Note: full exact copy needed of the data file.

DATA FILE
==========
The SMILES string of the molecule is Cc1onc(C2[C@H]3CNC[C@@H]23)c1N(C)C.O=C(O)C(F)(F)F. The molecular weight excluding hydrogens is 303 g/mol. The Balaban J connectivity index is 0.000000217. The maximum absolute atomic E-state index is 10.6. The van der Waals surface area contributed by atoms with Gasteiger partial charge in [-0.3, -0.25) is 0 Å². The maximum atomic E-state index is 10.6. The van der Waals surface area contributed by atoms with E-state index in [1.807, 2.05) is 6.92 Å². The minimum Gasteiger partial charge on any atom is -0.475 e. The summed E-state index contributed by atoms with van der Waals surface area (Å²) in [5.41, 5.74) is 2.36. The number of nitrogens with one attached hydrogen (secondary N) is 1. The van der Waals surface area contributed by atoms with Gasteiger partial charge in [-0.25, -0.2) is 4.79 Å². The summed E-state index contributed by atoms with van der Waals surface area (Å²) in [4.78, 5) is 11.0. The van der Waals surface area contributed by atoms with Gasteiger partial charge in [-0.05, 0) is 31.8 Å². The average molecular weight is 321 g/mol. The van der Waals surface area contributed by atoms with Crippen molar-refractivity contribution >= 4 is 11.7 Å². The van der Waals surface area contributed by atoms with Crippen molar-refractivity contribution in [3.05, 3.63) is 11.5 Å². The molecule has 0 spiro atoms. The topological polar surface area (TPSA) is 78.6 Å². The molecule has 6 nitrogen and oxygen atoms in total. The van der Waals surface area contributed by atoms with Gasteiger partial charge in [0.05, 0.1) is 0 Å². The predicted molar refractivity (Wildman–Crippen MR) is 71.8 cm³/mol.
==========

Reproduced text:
The SMILES string of the molecule is Cc1onc(C2[C@H]3CNC[C@@H]23)c1N(C)C.O=C(O)C(F)(F)F. The molecular weight excluding hydrogens is 303 g/mol. The Balaban J connectivity index is 0.000000217. The maximum absolute atomic E-state index is 10.6. The van der Waals surface area contributed by atoms with Gasteiger partial charge in [-0.3, -0.25) is 0 Å². The maximum atomic E-state index is 10.6. The van der Waals surface area contributed by atoms with E-state index in [1.807, 2.05) is 6.92 Å². The minimum Gasteiger partial charge on any atom is -0.475 e. The summed E-state index contributed by atoms with van der Waals surface area (Å²) in [5.41, 5.74) is 2.36. The number of nitrogens with one attached hydrogen (secondary N) is 1. The van der Waals surface area contributed by atoms with Gasteiger partial charge in [-0.25, -0.2) is 4.79 Å². The summed E-state index contributed by atoms with van der Waals surface area (Å²) in [4.78, 5) is 11.0. The van der Waals surface area contributed by atoms with Gasteiger partial charge in [-0.05, 0) is 31.8 Å². The average molecular weight is 321 g/mol. The van der Waals surface area contributed by atoms with Crippen molar-refractivity contribution >= 4 is 11.7 Å². The van der Waals surface area contributed by atoms with Crippen molar-refractivity contribution in [3.05, 3.63) is 11.5 Å². The molecule has 0 spiro atoms. The topological polar surface area (TPSA) is 78.6 Å². The molecule has 6 nitrogen and oxygen atoms in total. The van der Waals surface area contributed by atoms with Gasteiger partial charge in [0.05, 0.1) is 0 Å². The predicted molar refractivity (Wildman–Crippen MR) is 71.8 cm³/mol.